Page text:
Coronavirus scams are in operation in Nottinghamshire. Visit our COVID-19 and scams page to find out more.
Scams affect the lives of many people across Nottinghamshire. They come in many forms and it is impossible to know about all of them.
Anyone can fall for a scam, but some people are more vulnerable due to their circumstances and are therefore more likely to be targeted by criminals. People who lose money to scams often also experience loneliness, shame and social isolation. There is no need to feel ashamed, there are agencies that can provide help and advice.
People who reply to scams aren't stupid. We know that the criminals are very clever and know what to say to get money out of anyone. Once someone has replied once, we know that their contact details are passed on to other criminal gangs and they will then receive other scams.
Some scams are specifically targeted at businesses, for example publishing scams. Some information about business scams can be found on the Business Companion website.
Our Trading Standards team works with many organisations including Citizens Advice, Nottinghamshire Police and the Alzheimer’s Society to raise awareness of the issues around scams and provide advice and support.
If you have elderly relatives, friends or neighbours, you can help protect them from scams by completing a short Friends Against Scams awareness session and then sharing your knowledge. There are three versions of the package available - interactive, video and BSL. Each situation is different but typical signs that a person has been scammed could include:
- receiving lots of unwanted calls
- unusual transactions on bank statements
- becoming unwilling to go out (just in case they miss the next phone call telling them what they have won)
- no money to buy food / pay bills
- lots of mail about prize draws, lotteries, or unwanted catalogues
- unwilling to throw any old post away.
If you receive a phone call or letter that causes you concern, talk about it with a friend. Share your concerns. They may have received it too. It's always worth talking to your bank and letting them know your concerns.
Types of scams
Scams can fall in to some broad categories and here are some examples:
- Doorstep: People call at your door telling you that a roof tile is loose, your driveway needs repairing, they can cut trees down cheaply, try to sell you a mattress or some fish etc. Find out more about doorstep callers.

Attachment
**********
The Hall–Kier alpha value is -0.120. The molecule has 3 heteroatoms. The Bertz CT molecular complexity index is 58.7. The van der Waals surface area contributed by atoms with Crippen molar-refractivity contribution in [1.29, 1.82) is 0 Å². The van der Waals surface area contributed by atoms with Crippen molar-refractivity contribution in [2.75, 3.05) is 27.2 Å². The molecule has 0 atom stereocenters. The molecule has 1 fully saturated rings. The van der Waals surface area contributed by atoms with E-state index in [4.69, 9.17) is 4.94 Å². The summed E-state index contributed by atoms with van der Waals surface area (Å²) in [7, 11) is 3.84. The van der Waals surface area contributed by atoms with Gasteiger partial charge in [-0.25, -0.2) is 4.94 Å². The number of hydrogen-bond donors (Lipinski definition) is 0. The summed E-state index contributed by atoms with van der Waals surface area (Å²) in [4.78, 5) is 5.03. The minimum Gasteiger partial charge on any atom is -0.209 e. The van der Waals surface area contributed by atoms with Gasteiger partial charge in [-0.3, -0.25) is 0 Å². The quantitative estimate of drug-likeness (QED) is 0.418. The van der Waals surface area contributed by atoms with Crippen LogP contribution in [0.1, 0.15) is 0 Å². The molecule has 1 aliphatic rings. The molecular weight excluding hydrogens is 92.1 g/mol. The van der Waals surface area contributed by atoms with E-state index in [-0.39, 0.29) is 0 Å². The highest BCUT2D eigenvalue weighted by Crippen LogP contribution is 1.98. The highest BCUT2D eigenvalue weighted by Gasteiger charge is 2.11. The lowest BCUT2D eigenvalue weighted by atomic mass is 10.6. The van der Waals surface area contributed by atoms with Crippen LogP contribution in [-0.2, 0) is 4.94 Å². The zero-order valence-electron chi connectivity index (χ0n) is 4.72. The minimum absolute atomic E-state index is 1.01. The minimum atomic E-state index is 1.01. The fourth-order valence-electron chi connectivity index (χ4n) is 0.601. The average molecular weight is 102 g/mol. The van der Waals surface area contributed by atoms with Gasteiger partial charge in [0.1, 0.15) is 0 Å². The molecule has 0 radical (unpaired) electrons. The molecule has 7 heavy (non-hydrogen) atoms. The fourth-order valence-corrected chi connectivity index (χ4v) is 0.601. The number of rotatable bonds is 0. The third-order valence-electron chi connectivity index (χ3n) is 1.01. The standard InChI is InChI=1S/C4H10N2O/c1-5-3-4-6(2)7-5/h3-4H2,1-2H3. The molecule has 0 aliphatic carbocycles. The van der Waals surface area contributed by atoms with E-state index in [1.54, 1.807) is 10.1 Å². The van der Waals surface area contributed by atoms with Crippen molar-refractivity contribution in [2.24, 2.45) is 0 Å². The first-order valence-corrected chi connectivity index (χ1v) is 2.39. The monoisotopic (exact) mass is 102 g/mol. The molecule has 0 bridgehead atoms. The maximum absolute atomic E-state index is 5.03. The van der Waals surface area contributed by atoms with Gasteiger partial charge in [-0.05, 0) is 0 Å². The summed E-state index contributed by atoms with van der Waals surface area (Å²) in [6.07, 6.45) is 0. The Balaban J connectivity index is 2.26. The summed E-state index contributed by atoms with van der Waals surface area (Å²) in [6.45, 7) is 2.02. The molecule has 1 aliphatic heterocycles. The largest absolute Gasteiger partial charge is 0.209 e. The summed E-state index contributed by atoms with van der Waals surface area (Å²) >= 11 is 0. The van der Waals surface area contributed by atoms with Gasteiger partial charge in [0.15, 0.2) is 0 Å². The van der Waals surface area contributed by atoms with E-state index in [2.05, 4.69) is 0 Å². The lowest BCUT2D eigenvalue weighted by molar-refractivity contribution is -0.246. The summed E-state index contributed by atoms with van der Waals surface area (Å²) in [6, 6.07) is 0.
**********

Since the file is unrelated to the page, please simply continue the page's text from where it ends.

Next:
- Telephone: Phone calls telling you that you need to pay an urgent bill and requesting your bank details, companies offering services to reduce you unwanted phone calls.
- Online: 'Copycat' websites selling services that are either free or cheaper via the official Government route.
- Post: Letters informing you that you have won a prize, psychics telling you they can predict harm is coming your way and for a fee they can protect you, catalogues promises you a prize if you place another order quickly.
While scams aren’t always easy to spot, we’ve put together some top tips on protecting yourself and your loved ones from scams.
- Always ask for identification from those who turn up out of the blue at your property, and if in doubt call the organisation directly to verify
- Be suspicious of requests for money up front and never feel pressured into handing any over
- Check with family and friends before accepting offers of help and support. Those who are genuine will be happy to wait for your response
- Legitimate organisations will not contact you out of the blue to ask for payment. Make sure to remember this if you are contacted.
- If an email does not look right, never click on links or attachments. If you are unsure about whether an email is genuine, ask family and friends to make sure
- Protect your financial information, especially from those you don’t know. Never give your bank card or pin number to a stranger
- If in doubt, don’t be afraid to hang up, bin it, delete it or shut the door!
Sign up for scam alerts
- Register to receive our emailme updates and select the 'Scam alerts' option.
- Nottinghamshire Alert allows Nottinghamshire Police, local authorities, Neighbourhood Watch and other public organisations to keep local people informed about issues affecting their area in a timely way.
If you receive lots of scam mail, you can help take a stand against scams by becoming a Scam Marshal. Scam Marshals share their own experiences by sending in their scam mail to a national team who use it to fight scams. You can register yourself or on behalf of someone else.
- Consumer advice and information
- View a video about scams by Friends Against Scams
- Think Jessica website: protecting elderly and vulnerable people from scams which come through the postal system and criminals who contact them by telephone
- The Silver Line Helpline (helpline for older people): 0800 4 70 80 90
- Citizens Advice Consumer Service or call 0808 223 1133 for further advice or help for a relative
- A to Z of fraud on Action Fraud website
- Find out about neighbourhood watch schemes in your area or how to set up your own scheme.